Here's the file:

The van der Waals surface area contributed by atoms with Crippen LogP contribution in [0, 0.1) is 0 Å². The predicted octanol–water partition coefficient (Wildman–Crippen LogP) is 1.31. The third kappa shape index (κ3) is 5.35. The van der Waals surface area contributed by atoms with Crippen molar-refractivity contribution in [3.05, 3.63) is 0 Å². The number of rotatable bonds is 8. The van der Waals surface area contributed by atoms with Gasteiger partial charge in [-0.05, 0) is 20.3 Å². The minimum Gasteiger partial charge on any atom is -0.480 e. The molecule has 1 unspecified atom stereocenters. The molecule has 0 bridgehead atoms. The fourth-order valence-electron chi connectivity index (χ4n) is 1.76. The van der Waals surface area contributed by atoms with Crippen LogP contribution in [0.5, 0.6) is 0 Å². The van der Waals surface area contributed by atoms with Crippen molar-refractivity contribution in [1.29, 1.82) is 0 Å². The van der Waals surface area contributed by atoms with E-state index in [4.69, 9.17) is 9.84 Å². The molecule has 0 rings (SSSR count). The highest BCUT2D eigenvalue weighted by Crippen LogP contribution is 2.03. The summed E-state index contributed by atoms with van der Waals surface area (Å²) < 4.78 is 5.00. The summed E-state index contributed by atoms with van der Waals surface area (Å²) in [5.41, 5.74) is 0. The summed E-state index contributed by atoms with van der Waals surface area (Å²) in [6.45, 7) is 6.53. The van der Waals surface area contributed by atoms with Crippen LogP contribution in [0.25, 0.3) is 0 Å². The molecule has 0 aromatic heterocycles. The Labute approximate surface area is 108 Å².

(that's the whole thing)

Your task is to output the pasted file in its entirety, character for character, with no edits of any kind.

The van der Waals surface area contributed by atoms with Crippen LogP contribution in [0, 0.1) is 0 Å². The predicted octanol–water partition coefficient (Wildman–Crippen LogP) is 1.31. The third kappa shape index (κ3) is 5.35. The van der Waals surface area contributed by atoms with Crippen molar-refractivity contribution in [3.05, 3.63) is 0 Å². The number of rotatable bonds is 8. The van der Waals surface area contributed by atoms with Gasteiger partial charge in [-0.05, 0) is 20.3 Å². The minimum Gasteiger partial charge on any atom is -0.480 e. The molecule has 1 unspecified atom stereocenters. The molecule has 0 bridgehead atoms. The fourth-order valence-electron chi connectivity index (χ4n) is 1.76. The van der Waals surface area contributed by atoms with Crippen LogP contribution in [0.5, 0.6) is 0 Å². The van der Waals surface area contributed by atoms with Crippen molar-refractivity contribution in [1.29, 1.82) is 0 Å². The van der Waals surface area contributed by atoms with E-state index in [4.69, 9.17) is 9.84 Å². The molecule has 0 rings (SSSR count). The highest BCUT2D eigenvalue weighted by Crippen LogP contribution is 2.03. The summed E-state index contributed by atoms with van der Waals surface area (Å²) < 4.78 is 5.00. The summed E-state index contributed by atoms with van der Waals surface area (Å²) in [5.41, 5.74) is 0. The summed E-state index contributed by atoms with van der Waals surface area (Å²) in [6.45, 7) is 6.53. The van der Waals surface area contributed by atoms with Crippen LogP contribution in [0.25, 0.3) is 0 Å². The molecule has 0 aromatic heterocycles. The Labute approximate surface area is 108 Å².